Pennsylvania-based Kinsley has purchased the former Williams Bridge Co. complex fronting on Interstate 95 for $7.1 million and plans to establish a steel fabrication on the 27-acre site located at the eastern edge of Manchester in Richmond. Kinsley will initially invest $12.5 million in the location with an employee load of 70 people, including welders, machine operators, fitters, painters and project managers. The company will occupy approximately 200,000 square feet, including the 119,000-square-foot warehouse that was constructed in 1918. Kinsley owns and operates three similar fabrication facilities throughout Central Pennsylvania.
European manufacturer of electrical connectors, ERNI Electronics Inc., is planning to build a new office and plant in Chesterfield County, with plans to add more than 100 jobs over the next five years. The company will relocate its existing Richmond manufacturing facility to an 11-acre site in the Waterford Business Center and will invest $25 million to build the new plant that will eventually total 80,000 square feet. ERNI plans to occupy the facility by the end of the year and to receive machinery from Europe in the first quarter of 2020. ERNI
decided to expand as a result of growing demand in the North American market, and the company also considered South Carolina and Alabama as locations for the new plant.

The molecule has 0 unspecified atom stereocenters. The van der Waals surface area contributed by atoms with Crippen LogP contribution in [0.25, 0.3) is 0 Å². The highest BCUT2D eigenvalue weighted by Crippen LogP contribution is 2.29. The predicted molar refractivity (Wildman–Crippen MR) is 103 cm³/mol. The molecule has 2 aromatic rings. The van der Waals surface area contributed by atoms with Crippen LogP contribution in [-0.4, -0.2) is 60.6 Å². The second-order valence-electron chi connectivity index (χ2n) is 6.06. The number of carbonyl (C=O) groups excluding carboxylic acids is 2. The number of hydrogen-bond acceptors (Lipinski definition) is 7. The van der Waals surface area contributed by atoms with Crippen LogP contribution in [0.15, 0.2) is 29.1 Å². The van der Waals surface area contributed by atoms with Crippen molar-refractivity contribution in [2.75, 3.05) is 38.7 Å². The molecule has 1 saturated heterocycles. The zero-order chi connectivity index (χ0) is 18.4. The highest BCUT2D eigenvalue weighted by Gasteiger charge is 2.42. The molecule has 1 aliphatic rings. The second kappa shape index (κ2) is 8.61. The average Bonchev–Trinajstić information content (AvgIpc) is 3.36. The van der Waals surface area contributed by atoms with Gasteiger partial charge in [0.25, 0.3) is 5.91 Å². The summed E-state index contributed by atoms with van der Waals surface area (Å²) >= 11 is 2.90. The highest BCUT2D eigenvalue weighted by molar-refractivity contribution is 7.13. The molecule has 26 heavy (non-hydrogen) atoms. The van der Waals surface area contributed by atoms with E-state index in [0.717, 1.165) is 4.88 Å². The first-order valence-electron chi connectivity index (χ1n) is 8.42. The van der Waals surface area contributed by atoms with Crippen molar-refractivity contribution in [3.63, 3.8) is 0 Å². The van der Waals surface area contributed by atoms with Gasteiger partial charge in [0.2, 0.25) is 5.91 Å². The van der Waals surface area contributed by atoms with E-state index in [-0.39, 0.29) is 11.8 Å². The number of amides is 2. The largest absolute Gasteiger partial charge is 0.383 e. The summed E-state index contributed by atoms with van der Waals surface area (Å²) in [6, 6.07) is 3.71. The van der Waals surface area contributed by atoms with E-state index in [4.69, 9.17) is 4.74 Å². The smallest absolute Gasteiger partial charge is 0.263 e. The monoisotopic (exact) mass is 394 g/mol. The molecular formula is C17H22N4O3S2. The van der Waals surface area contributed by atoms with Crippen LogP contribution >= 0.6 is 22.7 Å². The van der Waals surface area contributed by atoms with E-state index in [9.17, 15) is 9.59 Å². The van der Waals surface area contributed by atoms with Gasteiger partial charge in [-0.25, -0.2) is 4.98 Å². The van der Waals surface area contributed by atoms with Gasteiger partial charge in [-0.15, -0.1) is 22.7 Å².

Also in Chesterfield County, online auto retailer Carvana has filed plans to construct a vehicle inspection and processing center on 183 acres adjoining east of I-95 on Woods Edge Road. Referred to as “Project Utopia,” the proposed $40 million development would include multiple surface parking areas to hold 9,000 vehicles along with a two-story, 200,000-square-foot inventory processing center for inspecting, reconditioning and photographing vehicles for online sales. Founded in 2012, Arizona-based Carvana has 18 “vending machine” locations across the country and has described its business model as “Amazon for cars.” The proposed center would employ a total of 500 workers on two shifts.
Richmond-based natural stone fabrication and installation Classic Granite & Marble has purchased a 25-acre site on Midlothian Turnpike in Powhatan County for $2.1 million with plans to construct a 98,000-square-foot, three-story headquarters facility that will include corporate offices, showroom, fabrication and warehouse space. The company will relocate from its current facility and estimates an investment of more than $10 million in the expansion, creating more than 100 additional jobs in the next five years.
— By Richard Porter, CCIM, SIOR, executive vice President at Porter Realty Co. Inc./ CORFAC International. This article originally appeared in the August issue of Southeast Real Estate Business.